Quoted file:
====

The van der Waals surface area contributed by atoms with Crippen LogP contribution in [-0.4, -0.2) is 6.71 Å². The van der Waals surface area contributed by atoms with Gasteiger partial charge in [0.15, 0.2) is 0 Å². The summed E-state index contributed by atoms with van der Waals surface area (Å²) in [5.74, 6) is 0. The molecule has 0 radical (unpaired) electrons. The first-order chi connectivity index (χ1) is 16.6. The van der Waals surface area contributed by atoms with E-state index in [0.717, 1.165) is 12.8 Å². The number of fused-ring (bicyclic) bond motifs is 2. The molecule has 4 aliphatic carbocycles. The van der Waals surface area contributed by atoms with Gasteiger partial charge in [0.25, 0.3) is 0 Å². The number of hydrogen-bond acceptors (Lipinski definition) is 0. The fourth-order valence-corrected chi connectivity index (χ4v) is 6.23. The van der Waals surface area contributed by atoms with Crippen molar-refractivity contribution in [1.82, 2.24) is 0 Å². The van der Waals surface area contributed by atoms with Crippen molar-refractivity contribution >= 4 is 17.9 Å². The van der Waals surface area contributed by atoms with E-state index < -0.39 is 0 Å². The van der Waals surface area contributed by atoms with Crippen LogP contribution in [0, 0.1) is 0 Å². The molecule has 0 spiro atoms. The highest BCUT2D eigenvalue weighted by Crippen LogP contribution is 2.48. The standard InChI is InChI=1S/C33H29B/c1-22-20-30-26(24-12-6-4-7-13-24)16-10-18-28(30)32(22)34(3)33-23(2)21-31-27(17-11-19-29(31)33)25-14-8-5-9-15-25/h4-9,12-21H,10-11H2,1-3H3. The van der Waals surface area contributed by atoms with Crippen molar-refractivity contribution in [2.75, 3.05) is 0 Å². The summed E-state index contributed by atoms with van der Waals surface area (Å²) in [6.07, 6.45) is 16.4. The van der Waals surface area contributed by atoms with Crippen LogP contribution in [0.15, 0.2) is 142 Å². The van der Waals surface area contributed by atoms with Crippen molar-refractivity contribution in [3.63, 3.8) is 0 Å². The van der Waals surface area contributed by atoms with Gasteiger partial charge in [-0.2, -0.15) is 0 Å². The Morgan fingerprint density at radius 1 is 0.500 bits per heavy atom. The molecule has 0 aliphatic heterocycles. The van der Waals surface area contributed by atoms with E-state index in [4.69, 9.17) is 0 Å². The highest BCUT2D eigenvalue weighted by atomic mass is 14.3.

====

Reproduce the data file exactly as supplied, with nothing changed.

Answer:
The van der Waals surface area contributed by atoms with Crippen LogP contribution in [-0.4, -0.2) is 6.71 Å². The van der Waals surface area contributed by atoms with Gasteiger partial charge in [0.15, 0.2) is 0 Å². The summed E-state index contributed by atoms with van der Waals surface area (Å²) in [5.74, 6) is 0. The molecule has 0 radical (unpaired) electrons. The first-order chi connectivity index (χ1) is 16.6. The van der Waals surface area contributed by atoms with E-state index in [0.717, 1.165) is 12.8 Å². The number of fused-ring (bicyclic) bond motifs is 2. The molecule has 4 aliphatic carbocycles. The van der Waals surface area contributed by atoms with Gasteiger partial charge in [0.25, 0.3) is 0 Å². The number of hydrogen-bond acceptors (Lipinski definition) is 0. The fourth-order valence-corrected chi connectivity index (χ4v) is 6.23. The van der Waals surface area contributed by atoms with Crippen molar-refractivity contribution in [1.82, 2.24) is 0 Å². The van der Waals surface area contributed by atoms with Crippen molar-refractivity contribution >= 4 is 17.9 Å². The van der Waals surface area contributed by atoms with E-state index < -0.39 is 0 Å². The van der Waals surface area contributed by atoms with Crippen LogP contribution in [0, 0.1) is 0 Å². The molecule has 0 spiro atoms. The highest BCUT2D eigenvalue weighted by Crippen LogP contribution is 2.48. The standard InChI is InChI=1S/C33H29B/c1-22-20-30-26(24-12-6-4-7-13-24)16-10-18-28(30)32(22)34(3)33-23(2)21-31-27(17-11-19-29(31)33)25-14-8-5-9-15-25/h4-9,12-21H,10-11H2,1-3H3. The van der Waals surface area contributed by atoms with Crippen molar-refractivity contribution in [2.75, 3.05) is 0 Å². The summed E-state index contributed by atoms with van der Waals surface area (Å²) in [6.07, 6.45) is 16.4. The van der Waals surface area contributed by atoms with Crippen LogP contribution in [0.15, 0.2) is 142 Å². The van der Waals surface area contributed by atoms with Crippen molar-refractivity contribution in [3.63, 3.8) is 0 Å². The van der Waals surface area contributed by atoms with Gasteiger partial charge in [-0.2, -0.15) is 0 Å². The Morgan fingerprint density at radius 1 is 0.500 bits per heavy atom. The molecule has 0 aliphatic heterocycles. The van der Waals surface area contributed by atoms with E-state index in [4.69, 9.17) is 0 Å². The highest BCUT2D eigenvalue weighted by atomic mass is 14.3.